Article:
India Mãe da Lua, a multi-instrumentalist with no formal music training of any kind, is the focus of a new album from Kalibé , a musical collective who have been mentioned in the same breath as Grammy-guzzling, World Music phenomenon, The Buena Vista Social Club. We spoke to the album’s producer, Matteo Crugnola about the difficulties and inspiration the project brought..
“Of course I’m a fan of Ry Cooder and you’re not the first one to find this similarity. More than Buena Vista Social Club I would say his album with Ali Farka Toure, “Talking Timbuktu”, maybe because of the common African roots with the [first] album “La Danse d’Harmattan”.
Ry Cooder is a great guitarist and producer and I’m not even worth the comparison [we beg to differ!]. But of course, he has explored world music with great success, meeting and recording with some of the greatest musicians of different cultures. I also love his Indian album “A meeting by the River” [with Vishwa Mohan Bhatt] , where guitar, sitar and tabla dialogue together as though they belong to the same tradition.
That’s the power of music: the power to unite and transcend cultural barriers. Power to communicate at a deep level with people who don’t even speak your language and to create a sense of community.
That’s surely the spirit also of Kalibé.
But -as I said- I am not Ry Cooder and we also don’t have the same budget! There are so many amazing musicians around (it doesn’t necessary mean also famous), I had the great luck to meet a few and they have been open, generous and happy to become part of the Kalibé family. To be honest, in the last album there are not so many collaborations, since it’s focused on India Mae da Lua. Most tracks is just her and me. The next album will have many more people involved and won’t be focused on just one person; but India Mae da Lua deserved a full album!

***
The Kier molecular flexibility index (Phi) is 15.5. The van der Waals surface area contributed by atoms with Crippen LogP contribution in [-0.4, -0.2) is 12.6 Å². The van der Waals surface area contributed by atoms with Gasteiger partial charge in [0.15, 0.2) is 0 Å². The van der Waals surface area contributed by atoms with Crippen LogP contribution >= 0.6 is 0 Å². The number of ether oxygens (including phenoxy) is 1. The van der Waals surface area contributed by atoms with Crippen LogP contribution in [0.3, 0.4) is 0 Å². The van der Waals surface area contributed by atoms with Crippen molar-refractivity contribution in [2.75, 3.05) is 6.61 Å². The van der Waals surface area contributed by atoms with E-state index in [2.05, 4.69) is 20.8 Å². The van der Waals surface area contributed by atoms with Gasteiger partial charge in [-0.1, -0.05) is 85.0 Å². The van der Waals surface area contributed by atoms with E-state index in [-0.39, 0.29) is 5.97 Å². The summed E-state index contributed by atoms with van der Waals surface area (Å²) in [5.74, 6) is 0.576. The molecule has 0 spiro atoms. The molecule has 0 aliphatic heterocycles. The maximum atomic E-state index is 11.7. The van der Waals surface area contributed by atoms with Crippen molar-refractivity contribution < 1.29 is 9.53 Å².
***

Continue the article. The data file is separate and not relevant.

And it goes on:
I think nowadays we are getting used to living in a multi-cultural society, to share a flat with, for example, an Indian student, a Korean engineer and a Ghanaian refugee and slowly starting to mix our habits: to start adding Indian spices on a French salad, than having some sushi and a Mexican guacamole. Kalibè goes in that direction.
So, I think it’s more of an open attitude that brought me to know other musicians, rather than a process of research and discovery.
I’ve never called a musician I don’t know to propose a recording collaboration or to hire him for a recording session. It’s more genuine friendship and sharing the same message, or the will to do music together. I met India Mae da Lua in Spain more than 10 years ago when we were both street musicians (she was in Spain to represent Brazil in a musical event, then decided to stay there a few months). I described our meeting in the website ( https://www.kalibemusic.com/music). A few months before meeting her, I met Ermanno Panta who’s the co-founder of Kalibé. We are close friends and have done many gigs together – he also participated in all my albums. He spent one year working in Burkina Faso in 2010 and started playing with all the best musicians of the country, then he invited me to go there to play together, to get to know African music an maybe create a band together.
We didn’t even mean to record an album or to write those songs…it’s been the magic of that moment, it just happened! We were staying in an old house and, as people started to know that there were two “white” musicians in that place, local musicians started to appear just to play together! In other cultures, music is a way of communicating and having fun together, something to share easily with great humbleness and laughter. That’s also the spirit of Kalibé, we don’t go to big studios for recordings (we don’t have the budget!) but try to use high-quality microphones and equipment. In Burkina Faso, our “studio” was the same bedroom where we were sleeping. The hardest thing is to get moments of silence.
Once in Italy, I spend a lot of time selecting and editing recorded material in order to make sure the audio quality is the highest possible and the mastering has been done in one of the best studios in Italy by experienced professionals.
So, it’s never -I mean not even once – been difficult to unite, nor I should say, have I ever perceived so much difference between us. There’s much more in what people share than in what makes the difference. And I always try to see differences as a source of richness”